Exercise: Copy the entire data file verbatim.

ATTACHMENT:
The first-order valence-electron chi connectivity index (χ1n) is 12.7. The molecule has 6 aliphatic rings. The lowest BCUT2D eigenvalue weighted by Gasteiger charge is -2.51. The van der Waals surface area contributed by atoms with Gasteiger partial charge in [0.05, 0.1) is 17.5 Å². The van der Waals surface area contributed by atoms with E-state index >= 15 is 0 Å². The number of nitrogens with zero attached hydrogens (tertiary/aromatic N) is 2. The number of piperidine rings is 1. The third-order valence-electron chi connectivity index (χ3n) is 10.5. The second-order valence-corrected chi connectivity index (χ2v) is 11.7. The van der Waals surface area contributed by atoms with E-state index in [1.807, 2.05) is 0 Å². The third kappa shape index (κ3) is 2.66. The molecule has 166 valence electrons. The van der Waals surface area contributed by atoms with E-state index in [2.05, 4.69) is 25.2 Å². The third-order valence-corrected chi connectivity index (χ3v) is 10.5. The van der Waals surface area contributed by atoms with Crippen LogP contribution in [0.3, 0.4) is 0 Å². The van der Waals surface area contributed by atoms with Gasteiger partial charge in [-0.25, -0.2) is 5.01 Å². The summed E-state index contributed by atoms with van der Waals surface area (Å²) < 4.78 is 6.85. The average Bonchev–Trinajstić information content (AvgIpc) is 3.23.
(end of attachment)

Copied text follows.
The first-order valence-electron chi connectivity index (χ1n) is 12.7. The molecule has 6 aliphatic rings. The lowest BCUT2D eigenvalue weighted by Gasteiger charge is -2.51. The van der Waals surface area contributed by atoms with Gasteiger partial charge in [0.05, 0.1) is 17.5 Å². The van der Waals surface area contributed by atoms with E-state index >= 15 is 0 Å². The number of nitrogens with zero attached hydrogens (tertiary/aromatic N) is 2. The number of piperidine rings is 1. The third-order valence-electron chi connectivity index (χ3n) is 10.5. The second-order valence-corrected chi connectivity index (χ2v) is 11.7. The van der Waals surface area contributed by atoms with E-state index in [1.807, 2.05) is 0 Å². The third kappa shape index (κ3) is 2.66. The molecule has 166 valence electrons. The van der Waals surface area contributed by atoms with E-state index in [2.05, 4.69) is 25.2 Å². The third-order valence-corrected chi connectivity index (χ3v) is 10.5. The van der Waals surface area contributed by atoms with Crippen LogP contribution in [0.3, 0.4) is 0 Å². The van der Waals surface area contributed by atoms with Gasteiger partial charge in [-0.25, -0.2) is 5.01 Å². The summed E-state index contributed by atoms with van der Waals surface area (Å²) < 4.78 is 6.85. The average Bonchev–Trinajstić information content (AvgIpc) is 3.23.